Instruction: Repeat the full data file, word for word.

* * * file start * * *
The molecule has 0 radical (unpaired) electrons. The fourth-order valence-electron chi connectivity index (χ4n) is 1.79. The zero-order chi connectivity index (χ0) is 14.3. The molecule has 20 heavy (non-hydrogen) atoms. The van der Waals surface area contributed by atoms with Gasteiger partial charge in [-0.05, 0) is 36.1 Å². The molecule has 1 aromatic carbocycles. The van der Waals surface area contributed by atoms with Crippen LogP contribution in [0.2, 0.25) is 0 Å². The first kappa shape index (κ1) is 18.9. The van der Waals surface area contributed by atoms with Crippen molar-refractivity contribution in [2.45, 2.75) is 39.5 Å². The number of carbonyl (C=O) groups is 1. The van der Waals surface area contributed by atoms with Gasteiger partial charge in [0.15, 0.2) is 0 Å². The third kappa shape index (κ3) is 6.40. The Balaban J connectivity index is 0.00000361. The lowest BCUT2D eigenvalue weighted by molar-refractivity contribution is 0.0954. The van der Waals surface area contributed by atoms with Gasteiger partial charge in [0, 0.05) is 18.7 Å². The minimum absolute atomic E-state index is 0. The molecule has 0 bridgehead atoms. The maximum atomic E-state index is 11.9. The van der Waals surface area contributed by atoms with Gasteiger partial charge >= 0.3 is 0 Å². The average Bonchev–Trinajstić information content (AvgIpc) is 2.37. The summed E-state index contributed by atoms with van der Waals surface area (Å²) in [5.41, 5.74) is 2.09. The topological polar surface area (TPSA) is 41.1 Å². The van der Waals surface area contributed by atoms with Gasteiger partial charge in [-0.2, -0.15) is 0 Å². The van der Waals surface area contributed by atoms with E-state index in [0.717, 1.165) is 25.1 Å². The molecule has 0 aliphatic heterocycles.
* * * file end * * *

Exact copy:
The molecule has 0 radical (unpaired) electrons. The fourth-order valence-electron chi connectivity index (χ4n) is 1.79. The zero-order chi connectivity index (χ0) is 14.3. The molecule has 20 heavy (non-hydrogen) atoms. The van der Waals surface area contributed by atoms with Gasteiger partial charge in [-0.05, 0) is 36.1 Å². The molecule has 1 aromatic carbocycles. The van der Waals surface area contributed by atoms with Crippen LogP contribution in [0.2, 0.25) is 0 Å². The first kappa shape index (κ1) is 18.9. The van der Waals surface area contributed by atoms with Crippen molar-refractivity contribution in [2.45, 2.75) is 39.5 Å². The number of carbonyl (C=O) groups is 1. The van der Waals surface area contributed by atoms with Gasteiger partial charge in [0.15, 0.2) is 0 Å². The third kappa shape index (κ3) is 6.40. The Balaban J connectivity index is 0.00000361. The lowest BCUT2D eigenvalue weighted by molar-refractivity contribution is 0.0954. The van der Waals surface area contributed by atoms with Gasteiger partial charge in [0, 0.05) is 18.7 Å². The minimum absolute atomic E-state index is 0. The molecule has 0 bridgehead atoms. The maximum atomic E-state index is 11.9. The van der Waals surface area contributed by atoms with Gasteiger partial charge >= 0.3 is 0 Å². The average Bonchev–Trinajstić information content (AvgIpc) is 2.37. The summed E-state index contributed by atoms with van der Waals surface area (Å²) in [5.41, 5.74) is 2.09. The topological polar surface area (TPSA) is 41.1 Å². The van der Waals surface area contributed by atoms with Gasteiger partial charge in [-0.2, -0.15) is 0 Å². The van der Waals surface area contributed by atoms with E-state index in [0.717, 1.165) is 25.1 Å². The molecule has 0 aliphatic heterocycles.